Microsoft open sources GWBASIC
lproven at gmail.com
Mon May 25 09:17:25 CDT 2020
On Sat, 23 May 2020 at 22:24, Fred Cisin via cctalk
<cctalk at classiccmp.org> wrote:
> On Sat, 23 May 2020, Liam Proven via cctalk wrote:
> > It is pretty much the *same* BASIC in the PET, VIC-20 and C64. It got
> > trivial adjustments for the hardware, but bear in mind: the PET had no
> > graphics,
> PETSCII/PETASCII character graphics were almost as good as TRS80 character
> graphics! :-)
The first microcomputer I ever touched was a PET 4032 running what was
called a "Tic-Tac-Toe" program.
Since we don't have anything called Tic-tac-toe in the UK -- the game
is called "Noughts and Crosses" -- it took me a little while to work
out what it was and what it was doing, but once I did, I could play
against it. On a 9x9 grid the game is less trivial.
So, yes, PETSCII lets you draw some stuff, but I was only about 12. It
really wasn't enough to grab me for long, not for the price of a car.
American computers were all super-expensive in Europe: apparently, in
the USA, people felt that a $1000 computer was affordable. As Peter
Corlett notes, that wasn't even a joke in 1980s Britain. A computer
1/4 of that price was something a rich family could consider, but a
computer for the masses over here had to be a tenth of that price.
I never saw a single working Apple ][ when they were current. I never
saw a working TRS-anything except in Tandy shops (we didn't have
"Radio Shacks" because "shack" isn't a commonly-used word here, I
suppose, and has negative connotations.
Atari 8-bits penetrated a little but were pricey.
TI-99/4As did OK after the price cut, but they were poor machines, and
the upgrades weren't available over here much.
All the machines that the American magazines talked about were unknown
to $REST_OF_WORLD, basically.
> That was a keyboard??
> I thought that it was just a picture of a keyboard glued on, as a
> suggestion of a possible accessory to purchase. :-)
> Besides, the bottom of the door scrapes it.
In your joke, you highlight what I mean.
You're thinking of a ZX-81. It had a flat keyboard (i.e. just like an
Atari 400) and was wedge-shaped.
I wasn't talking about that.
I was talking about the ZX Spectrum, a totally different, later machine.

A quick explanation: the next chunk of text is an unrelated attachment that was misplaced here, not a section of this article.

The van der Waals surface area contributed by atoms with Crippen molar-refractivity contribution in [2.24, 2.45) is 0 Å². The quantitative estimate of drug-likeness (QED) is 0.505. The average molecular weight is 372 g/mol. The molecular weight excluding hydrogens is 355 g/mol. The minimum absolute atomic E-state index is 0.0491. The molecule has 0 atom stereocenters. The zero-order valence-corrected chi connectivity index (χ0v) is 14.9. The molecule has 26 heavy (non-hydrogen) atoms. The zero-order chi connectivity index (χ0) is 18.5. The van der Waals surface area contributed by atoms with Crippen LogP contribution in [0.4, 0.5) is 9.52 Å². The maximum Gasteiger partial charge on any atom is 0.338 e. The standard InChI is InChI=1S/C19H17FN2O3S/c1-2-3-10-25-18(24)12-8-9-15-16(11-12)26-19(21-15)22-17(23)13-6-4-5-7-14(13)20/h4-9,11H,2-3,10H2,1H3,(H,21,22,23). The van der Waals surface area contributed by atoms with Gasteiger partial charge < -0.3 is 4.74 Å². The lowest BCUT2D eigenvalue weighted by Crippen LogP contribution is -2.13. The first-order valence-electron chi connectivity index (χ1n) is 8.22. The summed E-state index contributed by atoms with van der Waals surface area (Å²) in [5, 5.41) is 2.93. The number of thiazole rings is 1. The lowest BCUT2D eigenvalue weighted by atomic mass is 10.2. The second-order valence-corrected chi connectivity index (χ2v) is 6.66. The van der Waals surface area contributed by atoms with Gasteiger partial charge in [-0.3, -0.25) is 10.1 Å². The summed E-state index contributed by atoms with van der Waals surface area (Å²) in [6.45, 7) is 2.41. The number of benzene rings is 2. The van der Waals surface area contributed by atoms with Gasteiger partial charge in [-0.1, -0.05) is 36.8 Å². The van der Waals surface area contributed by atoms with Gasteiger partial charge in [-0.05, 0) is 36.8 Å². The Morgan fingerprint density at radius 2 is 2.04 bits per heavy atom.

ZX81: 1KB RAM, no sound, no graphics, mono text, membrane keyboard.
ZX Spectrum: 16/48KB RAM, 1-bit sound, 16 colour graphics, calculator keyboard.
There was no similar US version of the Spectrum. The Timex machine
looks totally different, has a hard keyboard, a cartridge slot, much
better graphics with 2 additional modes, a 3-channel sound chip -- and
was thus almost totally incompatible.
This total ignorance of $REST_OF_WORLD's computers is sadly typical in
a mainly-US community like this, but come on, Fred, I know you can do
better. You sadden me, sir.
You're doing the same as Timex did: "hey, dumb little island, doesn't
matter. We'll make it better and it'll sell better." Ignoring that
this was probably the single-most-cloned 8-bit computer in history:
With one of the biggest 3rd party software catalogues in computing
history until the IBM PC.
Basically none of which worked on the Timex machine.
This is _huge_ piece of the development of the home computer. More
versions and more variants than every 8-bit machine ever shipped by
Commodore, Atari, Apple and Tandy Radio Shack *put together*.
But it the American variant flopped and didn't sell, so hey, let's
jokingly say that a TS1000 and a TS2068 are the same machine?
It's like me saying "Heh, dumb DEC nerds, all the PDP series were the
same. Why do they pretend to care? The PDP-8 was 8-bit, the PDP-16 was
16-bit, that's all that matters!"
WARNING FOR THE SARCASM IMPAIRED. THIS IS HUMOUR. DO NOT ATTEMPT TO CORRECT IT.
> BUT, if any ever achieve stability, support is discontinued, to try
> to force purchase of a newer, even less reliable one.
No, you're thinking of Windows.
The thing that pays for the Linux world to exist is RH & SUSE charging
millions to keep decade-old distros working.
> > CBM apparently still had no real clue _why_ the C64 was a massive hit,
> > or who was buying it, or why.
> I was tempted to get one of Jeri Ellsworth's knock-offs.
I have one. Cost me £10 on clearance. Very clever little device.
Liam Proven – Profile: https://about.me/liamproven
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